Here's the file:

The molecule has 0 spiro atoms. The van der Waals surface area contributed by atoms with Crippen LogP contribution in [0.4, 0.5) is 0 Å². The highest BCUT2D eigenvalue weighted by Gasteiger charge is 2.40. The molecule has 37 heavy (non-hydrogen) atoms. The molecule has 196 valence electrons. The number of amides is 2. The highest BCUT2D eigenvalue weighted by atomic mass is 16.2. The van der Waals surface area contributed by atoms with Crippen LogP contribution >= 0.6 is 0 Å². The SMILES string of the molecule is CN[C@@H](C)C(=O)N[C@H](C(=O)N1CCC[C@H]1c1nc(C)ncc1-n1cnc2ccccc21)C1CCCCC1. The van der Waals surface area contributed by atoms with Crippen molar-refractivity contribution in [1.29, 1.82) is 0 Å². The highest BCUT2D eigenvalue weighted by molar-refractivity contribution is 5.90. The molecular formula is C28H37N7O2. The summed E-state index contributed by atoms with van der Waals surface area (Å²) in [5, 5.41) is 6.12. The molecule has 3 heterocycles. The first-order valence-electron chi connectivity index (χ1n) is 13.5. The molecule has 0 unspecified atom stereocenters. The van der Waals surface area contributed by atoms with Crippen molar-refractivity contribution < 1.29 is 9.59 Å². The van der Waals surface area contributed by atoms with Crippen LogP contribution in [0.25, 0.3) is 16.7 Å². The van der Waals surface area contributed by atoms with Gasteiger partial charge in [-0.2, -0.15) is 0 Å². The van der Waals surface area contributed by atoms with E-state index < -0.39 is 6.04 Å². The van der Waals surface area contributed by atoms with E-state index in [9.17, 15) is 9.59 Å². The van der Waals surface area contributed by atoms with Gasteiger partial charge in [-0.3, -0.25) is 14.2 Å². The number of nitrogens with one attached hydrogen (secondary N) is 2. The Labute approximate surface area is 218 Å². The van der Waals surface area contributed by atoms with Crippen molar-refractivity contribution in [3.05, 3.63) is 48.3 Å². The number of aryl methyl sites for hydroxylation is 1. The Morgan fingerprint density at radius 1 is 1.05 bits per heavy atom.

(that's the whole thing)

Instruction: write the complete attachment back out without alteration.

The molecule has 0 spiro atoms. The van der Waals surface area contributed by atoms with Crippen LogP contribution in [0.4, 0.5) is 0 Å². The highest BCUT2D eigenvalue weighted by Gasteiger charge is 2.40. The molecule has 37 heavy (non-hydrogen) atoms. The molecule has 196 valence electrons. The number of amides is 2. The highest BCUT2D eigenvalue weighted by atomic mass is 16.2. The van der Waals surface area contributed by atoms with Crippen LogP contribution >= 0.6 is 0 Å². The SMILES string of the molecule is CN[C@@H](C)C(=O)N[C@H](C(=O)N1CCC[C@H]1c1nc(C)ncc1-n1cnc2ccccc21)C1CCCCC1. The van der Waals surface area contributed by atoms with Crippen molar-refractivity contribution in [1.29, 1.82) is 0 Å². The highest BCUT2D eigenvalue weighted by molar-refractivity contribution is 5.90. The molecular formula is C28H37N7O2. The summed E-state index contributed by atoms with van der Waals surface area (Å²) in [5, 5.41) is 6.12. The molecule has 3 heterocycles. The first-order valence-electron chi connectivity index (χ1n) is 13.5. The molecule has 0 unspecified atom stereocenters. The van der Waals surface area contributed by atoms with Crippen molar-refractivity contribution < 1.29 is 9.59 Å². The van der Waals surface area contributed by atoms with Crippen LogP contribution in [0.25, 0.3) is 16.7 Å². The van der Waals surface area contributed by atoms with Gasteiger partial charge in [-0.2, -0.15) is 0 Å². The van der Waals surface area contributed by atoms with E-state index < -0.39 is 6.04 Å². The van der Waals surface area contributed by atoms with E-state index in [9.17, 15) is 9.59 Å². The van der Waals surface area contributed by atoms with Gasteiger partial charge in [-0.3, -0.25) is 14.2 Å². The number of nitrogens with one attached hydrogen (secondary N) is 2. The Labute approximate surface area is 218 Å². The van der Waals surface area contributed by atoms with Crippen molar-refractivity contribution in [3.05, 3.63) is 48.3 Å². The number of aryl methyl sites for hydroxylation is 1. The Morgan fingerprint density at radius 1 is 1.05 bits per heavy atom.